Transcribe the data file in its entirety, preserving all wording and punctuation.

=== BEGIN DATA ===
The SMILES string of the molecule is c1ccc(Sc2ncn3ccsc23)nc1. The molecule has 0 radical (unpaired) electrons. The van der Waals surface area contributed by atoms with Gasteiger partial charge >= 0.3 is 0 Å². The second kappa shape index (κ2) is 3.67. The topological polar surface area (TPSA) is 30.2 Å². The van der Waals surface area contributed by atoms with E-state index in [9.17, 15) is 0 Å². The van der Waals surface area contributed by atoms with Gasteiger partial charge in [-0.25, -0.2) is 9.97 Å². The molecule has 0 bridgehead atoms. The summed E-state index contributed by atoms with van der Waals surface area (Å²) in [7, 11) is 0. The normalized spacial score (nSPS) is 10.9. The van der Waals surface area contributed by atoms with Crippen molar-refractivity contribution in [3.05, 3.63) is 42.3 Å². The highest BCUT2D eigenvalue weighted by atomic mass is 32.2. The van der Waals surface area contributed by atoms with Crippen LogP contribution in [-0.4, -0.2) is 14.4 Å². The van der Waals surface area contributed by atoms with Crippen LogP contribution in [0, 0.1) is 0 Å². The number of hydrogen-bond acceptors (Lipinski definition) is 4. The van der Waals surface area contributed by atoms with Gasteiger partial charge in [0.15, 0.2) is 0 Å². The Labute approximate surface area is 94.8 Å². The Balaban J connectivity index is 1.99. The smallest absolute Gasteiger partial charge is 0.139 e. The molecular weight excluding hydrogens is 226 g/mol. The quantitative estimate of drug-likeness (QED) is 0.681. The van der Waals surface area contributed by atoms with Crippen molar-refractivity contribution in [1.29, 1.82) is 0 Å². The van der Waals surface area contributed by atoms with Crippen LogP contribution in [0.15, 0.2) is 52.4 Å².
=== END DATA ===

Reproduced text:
The SMILES string of the molecule is c1ccc(Sc2ncn3ccsc23)nc1. The molecule has 0 radical (unpaired) electrons. The van der Waals surface area contributed by atoms with Gasteiger partial charge >= 0.3 is 0 Å². The second kappa shape index (κ2) is 3.67. The topological polar surface area (TPSA) is 30.2 Å². The van der Waals surface area contributed by atoms with E-state index in [9.17, 15) is 0 Å². The van der Waals surface area contributed by atoms with Gasteiger partial charge in [-0.25, -0.2) is 9.97 Å². The molecule has 0 bridgehead atoms. The summed E-state index contributed by atoms with van der Waals surface area (Å²) in [7, 11) is 0. The normalized spacial score (nSPS) is 10.9. The van der Waals surface area contributed by atoms with Crippen molar-refractivity contribution in [3.05, 3.63) is 42.3 Å². The highest BCUT2D eigenvalue weighted by atomic mass is 32.2. The van der Waals surface area contributed by atoms with Crippen LogP contribution in [-0.4, -0.2) is 14.4 Å². The van der Waals surface area contributed by atoms with Crippen LogP contribution in [0, 0.1) is 0 Å². The number of hydrogen-bond acceptors (Lipinski definition) is 4. The van der Waals surface area contributed by atoms with Gasteiger partial charge in [0.15, 0.2) is 0 Å². The Labute approximate surface area is 94.8 Å². The Balaban J connectivity index is 1.99. The smallest absolute Gasteiger partial charge is 0.139 e. The molecular weight excluding hydrogens is 226 g/mol. The quantitative estimate of drug-likeness (QED) is 0.681. The van der Waals surface area contributed by atoms with Crippen molar-refractivity contribution in [1.29, 1.82) is 0 Å². The van der Waals surface area contributed by atoms with Crippen LogP contribution in [0.15, 0.2) is 52.4 Å².